As America enters the unofficial fourth week of social distancing and life as we once knew it a slightly distant memory, the quest to make memories kicks into high gear.

This pandemic is something that all of us, unless you count the few centenarians who recall the Spanish Flu of 1918, have never seen before. Hopefully, nothing like this will happen again in our lifetime.

Any way you look at it, we are living an episode in history that affects every fabric of life, from recreation and education to working, worshiping and daily doings. While it might seem like a huge inconvenience to sit back, relax (really, take it easy as long as circumstances allow) and ride out this storm, we should use this time to remember it all.

Social media posts tout many ways for families to record this time of uncertainty and concern. One way, of course, is to document everyone’s thoughts and feelings in the form of a video, diary, journal or essay. My daughter’s Honors English teacher has given her students an assignment to do just that. They can share their thoughts and feelings about the coronavirus pandemic and what they have been doing since school closed March 12, 2020 (my children had days off March 13 and 16).

Two other ideas that caught my eye on social media include handprints. The first requires each family member to trace his or her hand on colored paper, then place the tracings together from smallest to largest in a shadow box. Another involves making salt dough. Each person places his or her handprint into the dough. The formation is then baked the formation in the oven at 180 degrees. Families can paint the handprints and decorate as they wish. It can include the words “Our Family Lockdown 2020” with names as well.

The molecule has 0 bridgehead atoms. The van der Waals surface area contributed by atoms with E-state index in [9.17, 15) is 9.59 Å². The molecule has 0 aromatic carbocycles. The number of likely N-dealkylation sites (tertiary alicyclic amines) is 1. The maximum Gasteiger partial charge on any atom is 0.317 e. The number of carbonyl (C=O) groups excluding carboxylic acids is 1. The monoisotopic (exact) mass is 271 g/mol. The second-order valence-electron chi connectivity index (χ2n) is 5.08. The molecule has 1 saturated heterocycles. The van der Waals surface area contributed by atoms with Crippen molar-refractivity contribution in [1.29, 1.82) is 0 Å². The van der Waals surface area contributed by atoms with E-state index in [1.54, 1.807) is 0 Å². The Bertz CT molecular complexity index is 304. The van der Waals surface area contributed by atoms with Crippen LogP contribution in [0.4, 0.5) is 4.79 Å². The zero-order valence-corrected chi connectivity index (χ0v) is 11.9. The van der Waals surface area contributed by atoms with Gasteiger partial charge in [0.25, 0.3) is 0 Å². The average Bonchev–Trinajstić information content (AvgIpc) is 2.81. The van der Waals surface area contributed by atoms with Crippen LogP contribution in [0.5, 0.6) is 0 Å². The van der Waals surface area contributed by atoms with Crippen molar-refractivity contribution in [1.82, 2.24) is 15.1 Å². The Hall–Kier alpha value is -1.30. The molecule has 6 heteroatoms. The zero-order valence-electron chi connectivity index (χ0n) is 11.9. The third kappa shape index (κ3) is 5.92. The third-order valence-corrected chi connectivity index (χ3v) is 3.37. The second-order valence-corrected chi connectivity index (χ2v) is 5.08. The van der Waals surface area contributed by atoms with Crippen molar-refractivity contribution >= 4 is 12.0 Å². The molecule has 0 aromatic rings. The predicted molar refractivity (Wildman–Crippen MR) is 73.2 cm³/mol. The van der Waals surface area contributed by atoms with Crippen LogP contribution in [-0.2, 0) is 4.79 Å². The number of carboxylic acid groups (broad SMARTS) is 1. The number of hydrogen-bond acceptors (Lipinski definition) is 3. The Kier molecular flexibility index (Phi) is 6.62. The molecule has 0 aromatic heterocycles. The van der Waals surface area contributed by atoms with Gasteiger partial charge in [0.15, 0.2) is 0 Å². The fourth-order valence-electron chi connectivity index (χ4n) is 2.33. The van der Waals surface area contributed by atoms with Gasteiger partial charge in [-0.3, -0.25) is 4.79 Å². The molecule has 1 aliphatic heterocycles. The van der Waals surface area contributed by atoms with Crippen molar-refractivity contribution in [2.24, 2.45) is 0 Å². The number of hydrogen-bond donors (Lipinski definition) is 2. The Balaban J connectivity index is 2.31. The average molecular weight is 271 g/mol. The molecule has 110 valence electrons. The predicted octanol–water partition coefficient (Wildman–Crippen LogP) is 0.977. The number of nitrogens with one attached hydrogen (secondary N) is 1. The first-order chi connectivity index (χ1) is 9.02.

There are always photos, scrapbooks and other artwork to do to capture memories made during this pandemic. Pick your color schemes and themes and run with them. Make it fun for everyone.

Try making a time capsule. Among suggested items to include, newspaper clippings of local, national and world stories about the coronavirus, a copy of a school district letter detailing online instruction, a grocery store or gas purchase receipt and, for a chuckle, the wrapping of a coveted roll of toilet paper.

This first quarter of this new year, this new decade has definitely thrown us all for a loop. We might want to forget the parts of it we’ve lost, but we should remember what we’ve gained and experienced as we adjust to a new and temporary normal.